And this is when Larry approached the Gretna deputies, and you know, he had his badge, his San Francisco Fire Department badge and had his hands up and asked if he could approach. And he was able to engage the deputies in some conversation. And Larry told them that we were told by the Police Command Post that we needed to come here to the bridge, because we we’re going to get on buses. And the deputy said that the Police Commander had apparently lied to us, and there were in fact no buses that were going to take us out of New Orleans. So, we asked the deputies, well, why couldn’t we just cross the bridge anyway? And this is — this is what we heard for the first time that the deputies had said to us, they said, this is not New Orleans, and there wasn’t — they were not going to have a Superdome over here, meaning, I guess in Gretna or Algiers or across the bridge. And I — if you looked at the group that was remaining in our little group, I mean, you could only look at us and see that — predominantly everyone was African-American or a person of color except for Larry, me, and the other gal we were with that it could only mean that if you are poor, or if you are black, you are not going to get out of New Orleans.

AMY GOODMAN: They set up an encampment with a group of people, thought they were protected near a bridge, but the police came again and forced them to disperse. Then Lorrie Beth Slonsky talked about this whole discussion of looting during the aftermath of Hurricane Katrina. I asked Lorrie Beth what she saw take place at the Walgreens near her hotel.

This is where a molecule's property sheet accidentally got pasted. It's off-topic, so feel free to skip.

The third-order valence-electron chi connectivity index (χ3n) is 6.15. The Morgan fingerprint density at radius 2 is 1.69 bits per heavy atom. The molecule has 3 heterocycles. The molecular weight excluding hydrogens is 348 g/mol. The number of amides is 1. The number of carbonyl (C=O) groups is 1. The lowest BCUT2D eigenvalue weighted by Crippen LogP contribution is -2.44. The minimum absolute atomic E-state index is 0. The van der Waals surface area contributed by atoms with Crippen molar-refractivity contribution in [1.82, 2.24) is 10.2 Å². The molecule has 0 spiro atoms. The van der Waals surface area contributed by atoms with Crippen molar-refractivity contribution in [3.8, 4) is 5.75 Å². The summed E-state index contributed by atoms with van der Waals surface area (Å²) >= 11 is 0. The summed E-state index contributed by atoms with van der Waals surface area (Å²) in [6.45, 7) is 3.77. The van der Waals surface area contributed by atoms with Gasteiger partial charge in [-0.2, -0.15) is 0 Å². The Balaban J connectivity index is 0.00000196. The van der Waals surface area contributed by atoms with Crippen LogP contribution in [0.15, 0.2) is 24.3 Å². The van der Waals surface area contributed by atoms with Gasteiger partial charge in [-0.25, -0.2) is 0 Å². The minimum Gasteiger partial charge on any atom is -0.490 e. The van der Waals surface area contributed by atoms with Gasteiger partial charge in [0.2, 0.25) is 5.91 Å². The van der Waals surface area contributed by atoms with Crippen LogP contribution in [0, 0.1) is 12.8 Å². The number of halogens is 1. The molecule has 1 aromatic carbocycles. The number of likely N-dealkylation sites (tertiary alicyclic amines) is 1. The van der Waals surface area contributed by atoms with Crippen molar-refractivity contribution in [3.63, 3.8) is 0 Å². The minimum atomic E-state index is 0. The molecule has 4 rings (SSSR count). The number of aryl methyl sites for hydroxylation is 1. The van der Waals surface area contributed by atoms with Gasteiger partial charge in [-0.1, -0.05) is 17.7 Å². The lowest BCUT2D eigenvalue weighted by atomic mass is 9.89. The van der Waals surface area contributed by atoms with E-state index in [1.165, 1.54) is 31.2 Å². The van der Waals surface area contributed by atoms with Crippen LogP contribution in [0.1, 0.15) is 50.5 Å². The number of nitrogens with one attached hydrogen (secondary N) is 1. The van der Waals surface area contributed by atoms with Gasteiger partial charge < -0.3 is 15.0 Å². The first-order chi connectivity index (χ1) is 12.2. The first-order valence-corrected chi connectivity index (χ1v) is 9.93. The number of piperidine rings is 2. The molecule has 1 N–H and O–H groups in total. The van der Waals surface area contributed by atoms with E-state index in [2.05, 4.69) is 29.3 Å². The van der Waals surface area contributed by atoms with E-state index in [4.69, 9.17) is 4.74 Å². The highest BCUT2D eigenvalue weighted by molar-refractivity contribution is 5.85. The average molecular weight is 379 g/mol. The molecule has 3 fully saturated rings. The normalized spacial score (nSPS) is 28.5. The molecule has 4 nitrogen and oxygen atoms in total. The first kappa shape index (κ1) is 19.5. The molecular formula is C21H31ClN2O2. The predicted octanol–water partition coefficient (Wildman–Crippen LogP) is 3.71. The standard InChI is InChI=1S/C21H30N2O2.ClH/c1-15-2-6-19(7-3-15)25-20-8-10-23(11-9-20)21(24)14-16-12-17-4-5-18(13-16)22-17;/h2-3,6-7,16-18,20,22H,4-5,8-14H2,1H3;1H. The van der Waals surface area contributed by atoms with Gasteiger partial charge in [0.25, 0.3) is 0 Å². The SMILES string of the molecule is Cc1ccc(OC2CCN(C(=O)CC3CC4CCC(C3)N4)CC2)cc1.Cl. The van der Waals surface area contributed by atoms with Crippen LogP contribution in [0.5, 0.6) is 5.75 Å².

LORRIE BETH SLONSKY: Our Hotel Monteleone had a little — you could look over and you could see the Walgreens because it was across the street from each other. And what you would see were people going in and they would take food, and they would take water, and you could see people coming out with pampers. And then the police would arrive with their sirens blaring and they would chase everybody away. And we just watched this go on for hours, this sort of cat and mouse game of people going in and getting necessities and getting out. And the other thing that kind of amazed me is I did have — I met someone who did go into the Walgreen’s and I said, you know, what was it like — what did it look like inside? She said it was so surreal and bizarre because on one hand you could see all the make-up still on the shelf. But all the — were the milk and the dairy products that Walgreens does carry in their little cold containers was all gone and it just looked like people were going after what they needed for basic necessities and they were sharing it with people that walked by. The police would show up. They would drive up really fast with their sirens blaring, and then everybody would scatter and run away, and then the police would leave and go on to wherever else they were going, and then apparently must have gotten reports again and they would screech back up and do the same thing, and we saw that a couple of times.

AMY GOODMAN: Lorrie Beth Slonsky, an emergency worker from San Francisco, caught in the storm of Hurricane, Military, and Police of New Orleans.